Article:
# 8. Coding Exercises¶

Contents

(Note: Solutions to most exercises are available in https://github.com/chrplr/PCBS/tree/master/coding-exercises )

## 8.1. Flow control¶

You can read about loops in Python, and more generally about flow control.

### 8.1.1. Shining¶

Write a python script that prints 1000 times the line `All work and no play makes Jack a dull boy.`

Check a solution at `shining.py`

### 8.1.2. Multiplication tables¶

Write a script that displays the tables of multiplication from 1 to 10 as a table:

```
1 2 3 4 5 6 7 8 9 10
2 4 6 8 10 12 14 16 18 20
3 6 9 12 15 18 21 24 27 30
4 8 12 16 20 24 28 32 36 40
5 10 15 20 25 30 35 40 45 50
6 12 18 24 30 36 42 48 54 60
7 14 21 28 35 42 49 56 63 70
8 16 24 32 40 48 56 64 72 80
9 18 27 36 45 54 63 72 81 90
10 20 30 40 50 60 70 80 90 100
```

Check out `multiplication_table.py`

for a solution.

### 8.1.3. Taxis¶

Two taxi companies propose differents pricing schemes:

Company A charges 4.80€ plus 1.00€/km

Company B charges 3.20€ plus 1.20€/km

Write code to find which company is the cheapest as a function of the distance to travel.

Check out `taxis.py`

### 8.1.4. Estimation of PI by a Monte-Carlo method¶

One way to estimate the value of the π is to generate a large number of *random points* in the unit square and see how many fall within the unit circle; their proportion is an estimate of the area of the circle. See https://academo.org/demos/estimating-pi-monte-carlo/

Implement the proposed algorithm to estimate the value of π.

Check out `pi_monte_carlo.py`

### 8.1.5. Computer-guess-a-number¶

Read chapter 3 of Invent your own games with Python where the author presents a game where the computer chooses a random number that the user must guess. Study the code.

Now, your task is to write another program, where the roles are inverted: the computer tries to guess a number that the user has in mind. The computer proposes a number and the user answers with ‘+’ (the number he has is mind is larger), ‘-’ (if it is smaller), ‘y’ (if the guess is correct)

Check a solution at `computer-guess-a-number.py`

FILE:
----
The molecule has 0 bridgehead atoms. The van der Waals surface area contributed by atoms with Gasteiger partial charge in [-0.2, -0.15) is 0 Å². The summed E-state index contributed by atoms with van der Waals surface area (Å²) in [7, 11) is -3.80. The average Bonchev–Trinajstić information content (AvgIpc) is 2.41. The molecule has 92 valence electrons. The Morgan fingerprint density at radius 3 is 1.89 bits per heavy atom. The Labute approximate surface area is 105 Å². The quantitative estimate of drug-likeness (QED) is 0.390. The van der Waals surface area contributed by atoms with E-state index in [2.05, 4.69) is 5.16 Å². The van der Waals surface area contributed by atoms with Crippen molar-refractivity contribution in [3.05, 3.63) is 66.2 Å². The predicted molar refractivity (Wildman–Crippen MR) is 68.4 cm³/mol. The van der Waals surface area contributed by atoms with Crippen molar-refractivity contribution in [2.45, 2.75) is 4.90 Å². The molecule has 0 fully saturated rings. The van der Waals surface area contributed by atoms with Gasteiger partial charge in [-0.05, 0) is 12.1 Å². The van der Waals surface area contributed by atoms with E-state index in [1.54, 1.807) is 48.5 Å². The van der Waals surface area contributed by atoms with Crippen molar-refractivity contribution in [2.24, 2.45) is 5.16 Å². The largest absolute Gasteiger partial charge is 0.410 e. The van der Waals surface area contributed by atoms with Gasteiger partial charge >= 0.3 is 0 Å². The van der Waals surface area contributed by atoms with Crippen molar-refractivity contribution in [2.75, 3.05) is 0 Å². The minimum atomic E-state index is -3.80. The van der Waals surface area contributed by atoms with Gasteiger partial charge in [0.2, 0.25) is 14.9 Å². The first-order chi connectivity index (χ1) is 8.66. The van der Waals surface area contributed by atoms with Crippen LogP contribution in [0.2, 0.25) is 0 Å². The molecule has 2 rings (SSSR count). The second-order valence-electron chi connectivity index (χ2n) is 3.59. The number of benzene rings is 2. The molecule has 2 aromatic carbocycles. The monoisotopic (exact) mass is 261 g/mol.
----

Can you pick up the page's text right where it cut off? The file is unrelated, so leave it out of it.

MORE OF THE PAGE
## 8.2. Lists¶

These exercises require list manipulations. If you do not know Lists in Python, you can read:

Try to solve the following exercices:

Given a list of numbers, print their sum

Given a list of numbers, print their product

Given a list of numbers, print the sum of their squares

Given a list of numbers, print the largest one.

Given a list of numbers, print the second largest one.

After you have tried to solve these problems, you can check `lists.py`

### 8.2.1. Prime numbers¶

Write a script that lists all prime numbers between 1 and 10000 (A prime number is a integer that has no divisors except 1 and itself). You can use the following function:

```
def is_factor(d, n):
""" True if `d` is a divisor of `n` """
return n % d == 0
```

Check a solution at `prime-numbers.py`

### 8.2.2. Pascal triangle¶

Write a program that prints the first N rows of Pascal’s triangle (see https://www.youtube.com/watch?v=XMriWTvPXHI). For example:

```
1
1 1
1 2 1
1 3 3 1
1 4 6 4 1
1 5 10 10 5 1
1 6 15 20 15 6 1
1 7 21 35 35 21 7 1
1 8 28 56 70 56 28 8 1
1 9 36 84 126 126 84 36 9 1
```

To solve this problem, one solution is to store the values of the current line in a Python list, and write a function that given a list as an argument, calculates and returns the following line in a new list.

Proposed solutions:

## 8.3. Functions¶

Read about *functions* in Python:
- https://www.w3schools.com/python/python_functions.asp
- https://automatetheboringstuff.com/2e/chapter3/).

### 8.3.1. Convert temperatures from Fahrenheit to Celcius and vice-versa.¶